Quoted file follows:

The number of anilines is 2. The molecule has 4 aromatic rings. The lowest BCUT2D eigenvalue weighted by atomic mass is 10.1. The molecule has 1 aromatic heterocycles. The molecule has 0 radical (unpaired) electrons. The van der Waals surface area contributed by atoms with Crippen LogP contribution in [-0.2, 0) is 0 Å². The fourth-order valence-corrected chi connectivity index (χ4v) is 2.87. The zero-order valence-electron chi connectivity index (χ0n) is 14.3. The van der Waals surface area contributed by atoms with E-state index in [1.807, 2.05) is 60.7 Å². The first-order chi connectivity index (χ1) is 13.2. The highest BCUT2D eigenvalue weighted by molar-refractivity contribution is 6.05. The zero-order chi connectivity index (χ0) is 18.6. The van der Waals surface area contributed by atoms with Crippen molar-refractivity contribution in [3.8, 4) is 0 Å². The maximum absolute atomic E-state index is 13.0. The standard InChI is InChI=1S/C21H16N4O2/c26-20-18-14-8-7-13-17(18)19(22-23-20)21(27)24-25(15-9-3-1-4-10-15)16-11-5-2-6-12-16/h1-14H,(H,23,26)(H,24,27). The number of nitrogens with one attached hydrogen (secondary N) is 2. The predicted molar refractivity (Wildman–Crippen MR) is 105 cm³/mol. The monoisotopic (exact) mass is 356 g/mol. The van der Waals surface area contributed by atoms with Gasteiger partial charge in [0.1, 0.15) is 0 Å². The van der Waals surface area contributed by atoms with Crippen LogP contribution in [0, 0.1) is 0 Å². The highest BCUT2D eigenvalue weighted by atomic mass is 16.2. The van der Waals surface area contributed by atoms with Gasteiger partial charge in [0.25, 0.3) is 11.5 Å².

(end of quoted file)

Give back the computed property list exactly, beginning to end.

The number of anilines is 2. The molecule has 4 aromatic rings. The lowest BCUT2D eigenvalue weighted by atomic mass is 10.1. The molecule has 1 aromatic heterocycles. The molecule has 0 radical (unpaired) electrons. The van der Waals surface area contributed by atoms with Crippen LogP contribution in [-0.2, 0) is 0 Å². The fourth-order valence-corrected chi connectivity index (χ4v) is 2.87. The zero-order valence-electron chi connectivity index (χ0n) is 14.3. The van der Waals surface area contributed by atoms with E-state index in [1.807, 2.05) is 60.7 Å². The first-order chi connectivity index (χ1) is 13.2. The highest BCUT2D eigenvalue weighted by molar-refractivity contribution is 6.05. The zero-order chi connectivity index (χ0) is 18.6. The van der Waals surface area contributed by atoms with Crippen molar-refractivity contribution in [3.8, 4) is 0 Å². The maximum absolute atomic E-state index is 13.0. The standard InChI is InChI=1S/C21H16N4O2/c26-20-18-14-8-7-13-17(18)19(22-23-20)21(27)24-25(15-9-3-1-4-10-15)16-11-5-2-6-12-16/h1-14H,(H,23,26)(H,24,27). The number of nitrogens with one attached hydrogen (secondary N) is 2. The predicted molar refractivity (Wildman–Crippen MR) is 105 cm³/mol. The monoisotopic (exact) mass is 356 g/mol. The van der Waals surface area contributed by atoms with Gasteiger partial charge in [0.1, 0.15) is 0 Å². The van der Waals surface area contributed by atoms with Crippen LogP contribution in [0, 0.1) is 0 Å². The highest BCUT2D eigenvalue weighted by atomic mass is 16.2. The van der Waals surface area contributed by atoms with Gasteiger partial charge in [0.25, 0.3) is 11.5 Å².